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Comparison of discriminant function and classification tree analyses for age classification of marmots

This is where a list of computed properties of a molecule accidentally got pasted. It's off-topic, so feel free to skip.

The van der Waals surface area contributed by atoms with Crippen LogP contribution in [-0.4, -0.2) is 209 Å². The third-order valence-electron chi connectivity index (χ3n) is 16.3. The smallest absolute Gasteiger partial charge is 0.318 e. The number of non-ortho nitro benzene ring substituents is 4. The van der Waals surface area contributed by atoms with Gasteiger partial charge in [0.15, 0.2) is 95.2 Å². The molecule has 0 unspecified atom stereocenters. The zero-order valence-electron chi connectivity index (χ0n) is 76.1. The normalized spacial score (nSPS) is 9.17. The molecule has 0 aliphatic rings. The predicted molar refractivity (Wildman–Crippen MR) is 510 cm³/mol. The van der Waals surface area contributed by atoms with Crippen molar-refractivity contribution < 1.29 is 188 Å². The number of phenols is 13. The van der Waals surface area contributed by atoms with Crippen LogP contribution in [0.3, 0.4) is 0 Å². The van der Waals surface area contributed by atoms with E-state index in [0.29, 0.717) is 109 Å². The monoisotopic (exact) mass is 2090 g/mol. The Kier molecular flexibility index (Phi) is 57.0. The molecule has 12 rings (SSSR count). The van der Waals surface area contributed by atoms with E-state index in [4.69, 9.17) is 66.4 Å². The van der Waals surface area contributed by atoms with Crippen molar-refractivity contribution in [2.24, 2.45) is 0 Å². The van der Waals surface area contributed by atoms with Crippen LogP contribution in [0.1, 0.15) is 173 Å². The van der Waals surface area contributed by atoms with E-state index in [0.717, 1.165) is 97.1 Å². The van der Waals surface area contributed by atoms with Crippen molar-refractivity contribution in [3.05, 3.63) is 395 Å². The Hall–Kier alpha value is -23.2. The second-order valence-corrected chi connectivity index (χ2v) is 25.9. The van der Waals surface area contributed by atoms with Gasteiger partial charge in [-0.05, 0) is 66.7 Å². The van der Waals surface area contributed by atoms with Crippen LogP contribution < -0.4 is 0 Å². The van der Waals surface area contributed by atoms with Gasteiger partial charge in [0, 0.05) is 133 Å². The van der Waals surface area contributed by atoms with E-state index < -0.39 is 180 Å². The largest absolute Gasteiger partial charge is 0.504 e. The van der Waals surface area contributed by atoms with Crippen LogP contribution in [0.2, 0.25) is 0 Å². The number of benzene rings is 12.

We evaluated the predictive power of two classification techniques, one parametric - discriminant function analysis (DFA) and the other non?parametric - classification and regression tree analysis (CART), in order to provide a non?subjective quantitative method of determining age class in Vancouver Island marmots (Marmota vancouverensis) and hoary marmots (Marmota caligata). For both techniques we used morphological measurements of known?age male and female marmots from two independent population studies to build and test predictive models of age class. Both techniques had high predictive power (69-86%) for both sexes and both species. Overall, the two methods performed identically with 81% correct classification. DFA was marginally better at discriminating among older more challenging age classes compared to CART. However, in our test samples, cases with missing values in any of the discriminant variables were deleted and hence unclassified by DFA, whereas CART used values from closely correlated variables to substitute for the missing values. Therefore, overall, CART performed better (CART 81% vs DFA 76%) because of its ability to classify incomplete cases. Correct classification rates were approximately 10% higher for hoary marmots than for Vancouver Island marmots, a result that could be attributed to different sets of morphological measurements. Zygomatic arch breadth measured in hoary marmots was the most important predictor of age class in both sexes using both classification techniques. We recommend that CART analysis be performed on data?sets with incomplete records and used as a variable screening tool prior to DFA on more complete data?sets.

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